In 1933 the Austrian A.C. Lammer Bank failed and with it, the von Trapp and Whitehead families lost a large part of their wealth. Georg had previously invested in the start-up Austrian bank as a patriotic act to help support the Austrian impoverished post-WWI economy. Before and after writing his WWI memoir, his family had begun getting recognized for their musical ability. At the beginning of the von Trapp musicians' career, Georg performed on stage and radio a few times with his family: singing folk song and playing quartets as first violin. When the family's repertoire changed from folk songs to early chorale music, Georg moved from "front-of-house" to "back-of-house", taking care of transportation, logistics, equipment, and contracts, etc. He toured every season with his family, often driving the group between U.S. cities, attending to concert needs, as well as giving radio and newspaper interviews. Additionally, Georg hosted their summer Trapp Family Music Camp and played violin with his children in a family Quartet. He is acknowledged by his family as "the quiet support behind the family's success." For more information visit www.vontrapp.org.
Honored & Remembered
In 1995 the only military officers training institute for the Austrian Armed Forces, the Theresianische Militärakademie (Theresian Military Academy) founded by Empress Maria Theresia, selected to honor Baron Captain Georg von Trapp for its Academy Battalion Company A's graduating class's namesake. Academy tradition is that every graduating class chooses a person from Austrian war history as their inspiration and name for their class. Eighty-eight graduates chose "Ritter von Trapp" as their example of: personal bravery in the face of the enemy (for which Georg received the Military Order of Maria Theresa), leadership as a U-boat commander and military know-how during WWI. The official graduation was January 18, 1995. Two years later, July 11-15, 1997, the graduates attended an official ceremony and celebration in Stowe, Vermont.
On July 1, 1910, two years after arriving in Fiume, Georg was given the command of SM U-6 which he held until 1913. He intimately came to know the capabilities of the Holland type U-boats, and what it took to command them.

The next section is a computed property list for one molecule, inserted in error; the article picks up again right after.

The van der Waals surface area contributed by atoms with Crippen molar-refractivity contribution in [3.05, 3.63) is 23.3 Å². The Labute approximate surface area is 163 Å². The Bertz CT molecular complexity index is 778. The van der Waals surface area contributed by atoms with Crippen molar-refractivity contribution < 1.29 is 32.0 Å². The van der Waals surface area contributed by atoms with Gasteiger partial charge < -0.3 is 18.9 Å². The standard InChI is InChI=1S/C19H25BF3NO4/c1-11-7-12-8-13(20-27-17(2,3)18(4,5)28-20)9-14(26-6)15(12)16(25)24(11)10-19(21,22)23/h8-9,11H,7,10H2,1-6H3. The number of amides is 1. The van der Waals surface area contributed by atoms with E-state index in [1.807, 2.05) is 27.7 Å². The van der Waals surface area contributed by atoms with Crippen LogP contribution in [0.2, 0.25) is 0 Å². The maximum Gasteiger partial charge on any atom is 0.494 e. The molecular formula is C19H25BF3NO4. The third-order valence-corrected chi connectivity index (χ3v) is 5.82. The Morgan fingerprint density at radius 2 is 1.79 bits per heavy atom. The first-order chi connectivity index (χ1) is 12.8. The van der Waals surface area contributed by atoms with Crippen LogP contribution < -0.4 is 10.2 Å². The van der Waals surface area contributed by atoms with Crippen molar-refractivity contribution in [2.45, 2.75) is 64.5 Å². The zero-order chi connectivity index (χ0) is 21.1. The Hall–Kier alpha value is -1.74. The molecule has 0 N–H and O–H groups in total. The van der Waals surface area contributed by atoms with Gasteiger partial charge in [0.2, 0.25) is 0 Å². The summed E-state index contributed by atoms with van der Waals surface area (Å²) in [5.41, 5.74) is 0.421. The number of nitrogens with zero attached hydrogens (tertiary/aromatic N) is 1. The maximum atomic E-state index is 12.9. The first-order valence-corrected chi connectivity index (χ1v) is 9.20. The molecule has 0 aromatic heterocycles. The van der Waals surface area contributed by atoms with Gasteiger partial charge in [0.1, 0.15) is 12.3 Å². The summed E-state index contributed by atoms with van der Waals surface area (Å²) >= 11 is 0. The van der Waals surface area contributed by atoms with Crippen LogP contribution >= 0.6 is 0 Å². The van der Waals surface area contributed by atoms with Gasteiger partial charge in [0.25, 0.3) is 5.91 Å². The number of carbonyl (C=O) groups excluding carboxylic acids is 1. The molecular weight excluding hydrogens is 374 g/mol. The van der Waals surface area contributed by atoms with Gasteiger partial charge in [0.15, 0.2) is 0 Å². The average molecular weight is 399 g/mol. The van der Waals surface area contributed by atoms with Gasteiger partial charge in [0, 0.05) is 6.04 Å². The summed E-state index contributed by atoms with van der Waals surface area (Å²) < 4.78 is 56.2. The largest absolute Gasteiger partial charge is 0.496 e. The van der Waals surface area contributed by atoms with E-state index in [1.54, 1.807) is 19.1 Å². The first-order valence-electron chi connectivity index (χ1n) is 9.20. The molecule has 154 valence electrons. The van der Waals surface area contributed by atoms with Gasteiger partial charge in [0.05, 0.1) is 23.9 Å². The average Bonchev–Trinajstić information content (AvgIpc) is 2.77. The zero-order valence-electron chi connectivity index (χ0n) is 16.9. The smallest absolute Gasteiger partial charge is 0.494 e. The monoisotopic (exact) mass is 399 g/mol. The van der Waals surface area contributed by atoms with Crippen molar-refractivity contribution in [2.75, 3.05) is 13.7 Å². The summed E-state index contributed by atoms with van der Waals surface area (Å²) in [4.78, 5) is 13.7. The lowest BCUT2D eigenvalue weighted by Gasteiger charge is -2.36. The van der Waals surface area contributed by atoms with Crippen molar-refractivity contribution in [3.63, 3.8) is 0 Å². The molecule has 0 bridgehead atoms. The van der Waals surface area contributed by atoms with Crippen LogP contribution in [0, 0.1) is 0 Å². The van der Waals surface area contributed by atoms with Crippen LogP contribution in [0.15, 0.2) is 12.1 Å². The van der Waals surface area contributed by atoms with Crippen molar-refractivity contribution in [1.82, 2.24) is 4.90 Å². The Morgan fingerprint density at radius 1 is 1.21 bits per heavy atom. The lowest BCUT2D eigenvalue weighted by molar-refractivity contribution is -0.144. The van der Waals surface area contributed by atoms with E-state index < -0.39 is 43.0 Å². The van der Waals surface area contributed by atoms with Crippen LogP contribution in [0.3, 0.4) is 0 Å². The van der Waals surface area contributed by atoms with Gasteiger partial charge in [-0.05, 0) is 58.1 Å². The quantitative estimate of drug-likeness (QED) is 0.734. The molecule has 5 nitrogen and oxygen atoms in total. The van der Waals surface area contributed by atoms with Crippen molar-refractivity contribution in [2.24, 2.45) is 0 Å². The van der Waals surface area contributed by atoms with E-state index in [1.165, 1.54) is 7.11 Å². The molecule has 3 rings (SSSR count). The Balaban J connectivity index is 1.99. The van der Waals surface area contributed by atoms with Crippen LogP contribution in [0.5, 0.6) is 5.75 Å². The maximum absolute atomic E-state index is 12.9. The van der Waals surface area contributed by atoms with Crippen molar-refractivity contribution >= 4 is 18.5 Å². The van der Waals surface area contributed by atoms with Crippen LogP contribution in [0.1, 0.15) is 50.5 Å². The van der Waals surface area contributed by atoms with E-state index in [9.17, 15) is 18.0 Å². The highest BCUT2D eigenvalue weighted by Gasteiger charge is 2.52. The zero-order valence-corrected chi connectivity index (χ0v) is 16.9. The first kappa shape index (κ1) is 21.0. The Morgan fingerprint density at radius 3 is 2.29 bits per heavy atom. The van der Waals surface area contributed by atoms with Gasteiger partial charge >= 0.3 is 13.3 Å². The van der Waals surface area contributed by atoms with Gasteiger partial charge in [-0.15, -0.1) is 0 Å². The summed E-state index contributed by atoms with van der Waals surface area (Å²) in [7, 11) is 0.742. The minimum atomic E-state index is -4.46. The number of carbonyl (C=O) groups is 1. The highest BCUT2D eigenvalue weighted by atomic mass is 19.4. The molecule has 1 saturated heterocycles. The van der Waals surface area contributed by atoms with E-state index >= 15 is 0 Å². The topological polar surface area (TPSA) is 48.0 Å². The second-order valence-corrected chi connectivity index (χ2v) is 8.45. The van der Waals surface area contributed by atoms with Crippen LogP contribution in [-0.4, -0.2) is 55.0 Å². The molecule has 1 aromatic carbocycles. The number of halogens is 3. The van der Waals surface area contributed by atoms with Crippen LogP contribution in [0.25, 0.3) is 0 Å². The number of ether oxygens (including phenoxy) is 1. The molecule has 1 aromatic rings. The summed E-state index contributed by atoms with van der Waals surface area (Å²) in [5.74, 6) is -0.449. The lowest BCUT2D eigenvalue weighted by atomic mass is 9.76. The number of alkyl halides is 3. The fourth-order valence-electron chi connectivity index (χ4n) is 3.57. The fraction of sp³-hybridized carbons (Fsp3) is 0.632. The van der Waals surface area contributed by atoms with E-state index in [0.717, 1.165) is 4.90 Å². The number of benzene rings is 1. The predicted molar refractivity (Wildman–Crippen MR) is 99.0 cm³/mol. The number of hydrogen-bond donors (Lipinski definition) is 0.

Gross Registered Tonnage is a ship's total
internal volume expressed in "registered tons". Each ton is equal to 100 cubic feet (2.83 m3). Gross registered tonnage measures the total permanently enclosed capacity of a vessel as its basis for volume.
Georg's Naval Training
In 1894, at age 14, Georg Ritter (Knight) von Trapp followed in his father’s footsteps and joined the k.u.k. Kriegsmarine stationed in the Adriatic Sea. He was accepted into the Maritime-Academy at Fiume (today Rijeka, Croatia), called k.u.k. Marine-Akademie, the officer training school of the Austrian-Hungarian Imperial Navy. To qualify, one had to have graduated with honors from middle school and pass an entrance exam.
The Academy taught thirty-one subjects including German, Italian, French, English, oceanography, meteorology, shipbuilding, ship machine building, naval tactics, naval law, naval signals, ship maneuvers, sailing vessel rigging, etiquette, as well as learning to play an instrument. Georg chose the violin. Further lessons included the importance of valor and honor, which were to become the cornerstone of life for a naval officer.
Photo: Public Domain
French Submarine Curie Becomes SM U-14
In an effort to replace the five larger, undelivered U-7 Class submarines (that the Austrians had to sell to the Germans at the outset of the war) the Austro-Hungarian Navy now focused on salvaging the largely intact French submarine Curie, sunk in Pola (Pula) harbor after getting entangled in the harbor defenses. On December 21, 1914, the day after her sinking, the salvage crews raised the submarine in five stages. Finally brought to the surface on February 2, 1915, she was cleaned refurbished, renamed SM U-14 and ready to be put into service.